I’ve read quite a few tweets and blogs that, I think, might make the heart sink of anyone who has ever been part of an SLT. There seems to be quite a lot written about things that SLTs are getting wrong, often written by people observing those roles from outside. In response I wanted to write a description of the work of members of a Senior Leadership Team by describing what they are not.
Being a member of SLT is not:
- About leaving your humanity behind. It’s all too easy to describe a decision as made by ‘management’ or ‘SLT’ because it dehumanises teachers into a thing, an object, that is making life difficult, rather than talking about people
- Easier than being a teacher with a full timetable, it is different, a different job with different challenges. Each role is of value and essential to the smooth running of the school
- A step away from the classroom, it should still be about everything that is going on in the classroom, the reason why we do what we do. Most SLT members will still have some teaching commitments & some have way too much teaching commitment (in my opinion)
- Irrelevant to Teaching & Learning. Better leadership means a better school, which can improve the standard of teaching and learning
- For everyone. It is not a natural progression that everyone has to aspire to, but it is something that if you feel you have an interest in you should not hold back, but investigate right away
- The ‘them’ of an ‘us and them’ scenario, it’s not about finding someone to take the blame for decisions that are often made elsewhere, but should be about colleagues working for the same goal
- A provider of answers to everything, teaching is difficult and there are many times when it is best to work together to work out what the best solution is for your school
- A heartless occupation, there is nothing harder and more heartbreaking than having to work with a colleague who is struggling for whatever reason
- A punching bag, although the are times when it can be helpful to take that role, if you assume opposition from the outset it ends up being a waste of time and energy
- Someone who should just let teachers get on with it, they are themselves still teachers and they are, in many cases, hanging on to their reasons for going into teaching in the first place.
- About making changes just for the sake of it. As professionals we all want to make progress so that sometimes, but not always involves change
- Communicating one way. It might seem that many members of SLT are constantly issuing reminders, updates, emails, etc, but by far one of the biggest aspects of the job should be listening to everything that is going on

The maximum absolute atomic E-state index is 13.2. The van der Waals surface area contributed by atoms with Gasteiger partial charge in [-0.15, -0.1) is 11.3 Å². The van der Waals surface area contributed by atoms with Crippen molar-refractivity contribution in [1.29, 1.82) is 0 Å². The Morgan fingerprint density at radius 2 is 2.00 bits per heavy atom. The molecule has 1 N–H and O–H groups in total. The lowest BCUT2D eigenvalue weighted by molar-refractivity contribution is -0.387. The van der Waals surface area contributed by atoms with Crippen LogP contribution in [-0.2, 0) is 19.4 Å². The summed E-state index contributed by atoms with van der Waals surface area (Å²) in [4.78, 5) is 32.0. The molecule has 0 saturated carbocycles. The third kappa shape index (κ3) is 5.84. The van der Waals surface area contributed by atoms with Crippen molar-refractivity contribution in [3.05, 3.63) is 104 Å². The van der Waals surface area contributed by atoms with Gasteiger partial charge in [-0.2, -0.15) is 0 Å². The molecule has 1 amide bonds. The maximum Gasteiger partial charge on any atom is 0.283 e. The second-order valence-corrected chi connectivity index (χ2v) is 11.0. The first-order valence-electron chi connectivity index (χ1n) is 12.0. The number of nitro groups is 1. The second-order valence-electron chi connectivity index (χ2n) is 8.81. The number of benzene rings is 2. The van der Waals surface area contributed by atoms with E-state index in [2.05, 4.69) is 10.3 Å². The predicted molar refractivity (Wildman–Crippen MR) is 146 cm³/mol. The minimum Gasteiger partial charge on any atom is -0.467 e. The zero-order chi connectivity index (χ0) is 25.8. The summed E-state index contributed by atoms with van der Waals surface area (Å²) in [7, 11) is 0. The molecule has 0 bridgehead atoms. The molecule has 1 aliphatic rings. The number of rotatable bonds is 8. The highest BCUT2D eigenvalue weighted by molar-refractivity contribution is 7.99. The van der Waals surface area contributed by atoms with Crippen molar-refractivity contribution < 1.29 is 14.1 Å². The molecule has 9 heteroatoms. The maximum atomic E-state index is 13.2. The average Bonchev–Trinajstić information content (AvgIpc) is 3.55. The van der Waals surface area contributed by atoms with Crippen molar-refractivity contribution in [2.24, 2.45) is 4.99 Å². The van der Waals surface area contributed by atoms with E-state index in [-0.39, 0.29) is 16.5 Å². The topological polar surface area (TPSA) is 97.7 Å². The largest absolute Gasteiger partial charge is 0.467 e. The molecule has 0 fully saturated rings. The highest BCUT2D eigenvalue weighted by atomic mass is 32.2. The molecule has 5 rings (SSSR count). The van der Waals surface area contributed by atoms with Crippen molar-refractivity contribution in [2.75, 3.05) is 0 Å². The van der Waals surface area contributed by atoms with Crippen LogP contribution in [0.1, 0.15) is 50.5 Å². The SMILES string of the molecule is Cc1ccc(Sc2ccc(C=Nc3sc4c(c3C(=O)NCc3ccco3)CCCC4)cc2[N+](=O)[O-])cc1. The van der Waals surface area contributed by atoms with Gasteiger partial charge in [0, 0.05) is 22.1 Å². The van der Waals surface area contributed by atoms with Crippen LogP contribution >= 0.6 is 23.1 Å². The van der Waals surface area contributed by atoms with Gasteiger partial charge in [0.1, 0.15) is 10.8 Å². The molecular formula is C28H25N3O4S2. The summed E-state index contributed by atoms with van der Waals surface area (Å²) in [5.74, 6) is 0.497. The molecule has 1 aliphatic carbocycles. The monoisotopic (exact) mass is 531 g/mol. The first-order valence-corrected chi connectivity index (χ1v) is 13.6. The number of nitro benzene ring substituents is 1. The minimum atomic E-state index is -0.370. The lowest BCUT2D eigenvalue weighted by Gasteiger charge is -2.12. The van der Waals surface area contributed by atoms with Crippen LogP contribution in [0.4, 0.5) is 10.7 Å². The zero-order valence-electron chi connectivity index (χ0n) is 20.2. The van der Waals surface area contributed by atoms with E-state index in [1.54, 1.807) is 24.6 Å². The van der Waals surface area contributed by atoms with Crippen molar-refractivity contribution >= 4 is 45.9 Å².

- About living in your office and this is sometimes really hard to avoid. Listening to others often involves lots of meeting with colleagues & this inevitably ends up happening in offices, but it’s not about hiding there
- About trying to thwart the professional development of their colleagues. They are not trying to waste precious budget on useless INSET days to irritate overworked teachers
- Being beyond criticism yourself. Members of SLT should have extensive appraisals carried out, where all kinds of members of the school community can have their say
- About being in it for yourself, in fact a personal vision of education & a shared vision for the school should be providing the motivations for decisions made
- An emotionless experience. Sadly, being promoted to an SLT doesn’t automatically make you immune to feeling hurt when unfair comments are made, but you just have to deal with it
- About being better than anyone else, as it is with the classroom, so it should be with the school and that is above all else people should be treated fairly
- About being infallible. You do not automatically have Pope-like status and therefore can still make mistakes, but you need to have the humility and integrity to recognise your failings, we’re all human
- Now this is not to say that there aren’t failing leadership teams of failing individual members of those teams and if you’re faced with injustice you have a decision to make. Either move on to a school more akin to your values or challenge the way things are.
Another fantastic post by our expert trainer Beth Kelly! Do you have any thoughts on the above?
Why not have a browse of Beth’s CPD Training by viewing her courses here
Beth Kelly Dragonfly Training
To read more from Beth, check out her personal blog page here